The return of the institutions to Athens to resume negotiations was the “first goal” on the agenda, Eurogroup President Jeroen Dijsselbloem said in a doorstep statement as he arrived for Monday’s Eurogroup.
“We have had intense talks with the institutions and the Greek government in order to clear the ground for the missions to return to Athens. In the Eurogroup we will discuss whether we’ve come to that point. Because that is my goal, to get the missions back in Athens, on the ground, to talk about all the difficult stuff that still needs to be sorted out,” he said.
“We’ve covered a lot of ground. We’ll see in the Eurogroup if we have done enough,” he added.
“Today we will just discuss how to get the mission of the institutions back to Athens and that requires agreement on sustantial reforms and additional measures to be taken. The mission will then go down to Athens, sort all of that out, and by the time they come back we will look at the whole package, including debt. But it won’t be on the agenda today,” he said.
Dijsselbloem also made it clear, in response to questions, that the next step will be made with the IMF on board.
“That is my target. I am not doing this exercise to take another step as Europeans, without the IMF. The next step will have to be with the IMF,” he stressed, while noting that the IMF’s positions were unchanged.
“They are very willing to participate in the programme, are in principle prepared to go to the board, but their demand is and always has been that it is a serious programme, with in-depth reforms and sustainable debt. So all of that needs to be sorted out before we can bring them on board,” he added.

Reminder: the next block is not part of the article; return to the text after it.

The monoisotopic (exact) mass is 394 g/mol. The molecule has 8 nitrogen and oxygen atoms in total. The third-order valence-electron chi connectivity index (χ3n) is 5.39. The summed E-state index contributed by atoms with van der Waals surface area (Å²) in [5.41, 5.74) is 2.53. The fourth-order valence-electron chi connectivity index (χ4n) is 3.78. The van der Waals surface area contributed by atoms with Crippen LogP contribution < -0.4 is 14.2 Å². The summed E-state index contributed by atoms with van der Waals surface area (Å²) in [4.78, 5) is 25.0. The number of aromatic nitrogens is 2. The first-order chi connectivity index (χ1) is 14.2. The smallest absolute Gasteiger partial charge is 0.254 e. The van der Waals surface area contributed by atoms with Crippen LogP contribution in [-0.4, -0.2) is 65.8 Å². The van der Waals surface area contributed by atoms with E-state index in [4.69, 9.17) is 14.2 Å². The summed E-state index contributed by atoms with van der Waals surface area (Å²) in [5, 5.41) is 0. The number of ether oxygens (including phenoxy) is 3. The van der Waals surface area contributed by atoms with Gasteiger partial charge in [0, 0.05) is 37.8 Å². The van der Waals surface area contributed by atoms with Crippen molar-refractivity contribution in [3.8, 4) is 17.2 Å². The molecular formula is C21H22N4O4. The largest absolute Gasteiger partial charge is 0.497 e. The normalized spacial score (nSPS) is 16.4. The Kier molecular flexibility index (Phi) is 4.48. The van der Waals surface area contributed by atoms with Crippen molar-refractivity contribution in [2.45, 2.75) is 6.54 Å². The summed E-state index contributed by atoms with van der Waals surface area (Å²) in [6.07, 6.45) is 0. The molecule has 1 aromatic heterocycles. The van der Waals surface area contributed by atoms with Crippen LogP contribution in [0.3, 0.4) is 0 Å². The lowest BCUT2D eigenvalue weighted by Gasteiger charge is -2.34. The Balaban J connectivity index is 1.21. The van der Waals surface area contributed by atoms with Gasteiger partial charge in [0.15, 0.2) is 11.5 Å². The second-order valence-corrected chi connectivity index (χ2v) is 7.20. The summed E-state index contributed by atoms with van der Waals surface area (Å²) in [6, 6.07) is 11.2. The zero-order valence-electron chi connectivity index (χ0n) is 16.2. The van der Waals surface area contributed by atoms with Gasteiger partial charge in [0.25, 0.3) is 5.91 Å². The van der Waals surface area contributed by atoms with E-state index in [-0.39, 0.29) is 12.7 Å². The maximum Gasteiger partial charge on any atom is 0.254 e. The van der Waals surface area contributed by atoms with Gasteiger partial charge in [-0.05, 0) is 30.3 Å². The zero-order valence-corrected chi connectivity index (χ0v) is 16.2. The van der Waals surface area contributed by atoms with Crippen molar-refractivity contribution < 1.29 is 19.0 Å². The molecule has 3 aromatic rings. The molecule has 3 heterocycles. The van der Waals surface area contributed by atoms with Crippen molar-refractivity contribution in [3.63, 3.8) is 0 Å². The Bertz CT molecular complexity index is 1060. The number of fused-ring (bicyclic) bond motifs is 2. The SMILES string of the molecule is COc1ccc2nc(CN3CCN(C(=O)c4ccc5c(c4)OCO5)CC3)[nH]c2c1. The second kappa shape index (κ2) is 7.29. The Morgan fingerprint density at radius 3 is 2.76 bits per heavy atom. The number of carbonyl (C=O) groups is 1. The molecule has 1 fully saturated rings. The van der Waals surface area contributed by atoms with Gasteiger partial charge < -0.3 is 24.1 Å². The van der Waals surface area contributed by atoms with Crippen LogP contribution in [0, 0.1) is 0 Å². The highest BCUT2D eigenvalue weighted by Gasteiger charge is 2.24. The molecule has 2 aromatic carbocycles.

Asked if there was a deadline for a deal on Greece, Dijsselbloem replied “not really.” He said the liquidity issues were “not substantial” and won’t occur until the summer, “so there is no acute need for money.”
“Economically, of course, it is important that the stability that we’ve achieved in Greece and the economic recovery continues. And therefore it will be useful if it all happens quite quickly,” he said.
Asked whether the IMF could be persuaded to come on board without the debt relief measures it has asked for, Dijsselbloem pointed out that a number of debt relief measures have already been taken, most recently in January.
“We will come back to that at the end of the programme,” he added, stressing that for the moment “we need to concentrate on these deep reform that the IMF, quite rightly, asks of the Greek government.”
Dijsselbloem also denied that upcoming elections in the Netherlands and elsewhere in Europe might be a cause for additional speed.
“There’s always an election somewhere in Europe; it doesn’t stop me, it doesn’t speed me up. I want to do it as quickly as possible but we are talking about complex reforms…so let’s be realistic. As soon as we get the mission back to Athens – and that is my first goal – then there is still a lot of work to be done.”
Noting that the talks held on Monday were a “good step, a positive step” he urged reporters to wait for the outcome of the Eurogroup.
“I think it is in our joint interest – the Greeks, the whole Eurogroup and the Netherlands – to have a stable recovery in Greece. And that is what we are doing. Anyone who wants to talk about crisis can talk to someone else because the Greek economy is gradually recovering and what we need to do is to strengthen that and give that more opportunity,” he replied in response to other questions.